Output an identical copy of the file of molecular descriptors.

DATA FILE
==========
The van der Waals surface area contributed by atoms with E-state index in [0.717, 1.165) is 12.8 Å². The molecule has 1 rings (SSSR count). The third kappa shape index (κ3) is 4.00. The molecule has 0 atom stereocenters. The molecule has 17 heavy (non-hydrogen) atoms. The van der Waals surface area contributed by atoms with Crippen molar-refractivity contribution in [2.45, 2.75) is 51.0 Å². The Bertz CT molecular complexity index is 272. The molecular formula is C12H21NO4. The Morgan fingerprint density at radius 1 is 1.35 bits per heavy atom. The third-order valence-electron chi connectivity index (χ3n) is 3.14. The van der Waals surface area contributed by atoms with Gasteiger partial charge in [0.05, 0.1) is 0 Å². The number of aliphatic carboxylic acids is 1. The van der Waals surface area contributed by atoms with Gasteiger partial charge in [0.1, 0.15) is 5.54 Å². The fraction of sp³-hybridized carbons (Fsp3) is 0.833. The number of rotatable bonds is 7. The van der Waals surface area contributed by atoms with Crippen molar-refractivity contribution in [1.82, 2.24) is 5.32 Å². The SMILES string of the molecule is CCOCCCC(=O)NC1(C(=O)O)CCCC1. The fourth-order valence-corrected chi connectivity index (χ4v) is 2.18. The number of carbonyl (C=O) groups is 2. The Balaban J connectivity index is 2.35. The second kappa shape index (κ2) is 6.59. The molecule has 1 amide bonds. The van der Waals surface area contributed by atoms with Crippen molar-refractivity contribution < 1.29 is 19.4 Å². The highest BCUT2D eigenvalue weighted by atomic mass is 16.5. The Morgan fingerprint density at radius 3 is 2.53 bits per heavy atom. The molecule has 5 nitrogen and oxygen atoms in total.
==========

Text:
The van der Waals surface area contributed by atoms with E-state index in [0.717, 1.165) is 12.8 Å². The molecule has 1 rings (SSSR count). The third kappa shape index (κ3) is 4.00. The molecule has 0 atom stereocenters. The molecule has 17 heavy (non-hydrogen) atoms. The van der Waals surface area contributed by atoms with Crippen molar-refractivity contribution in [2.45, 2.75) is 51.0 Å². The Bertz CT molecular complexity index is 272. The molecular formula is C12H21NO4. The Morgan fingerprint density at radius 1 is 1.35 bits per heavy atom. The third-order valence-electron chi connectivity index (χ3n) is 3.14. The van der Waals surface area contributed by atoms with Gasteiger partial charge in [0.05, 0.1) is 0 Å². The number of aliphatic carboxylic acids is 1. The van der Waals surface area contributed by atoms with Gasteiger partial charge in [0.1, 0.15) is 5.54 Å². The fraction of sp³-hybridized carbons (Fsp3) is 0.833. The number of rotatable bonds is 7. The van der Waals surface area contributed by atoms with Crippen molar-refractivity contribution in [1.82, 2.24) is 5.32 Å². The SMILES string of the molecule is CCOCCCC(=O)NC1(C(=O)O)CCCC1. The fourth-order valence-corrected chi connectivity index (χ4v) is 2.18. The number of carbonyl (C=O) groups is 2. The Balaban J connectivity index is 2.35. The second kappa shape index (κ2) is 6.59. The molecule has 1 amide bonds. The van der Waals surface area contributed by atoms with Crippen molar-refractivity contribution < 1.29 is 19.4 Å². The highest BCUT2D eigenvalue weighted by atomic mass is 16.5. The Morgan fingerprint density at radius 3 is 2.53 bits per heavy atom. The molecule has 5 nitrogen and oxygen atoms in total.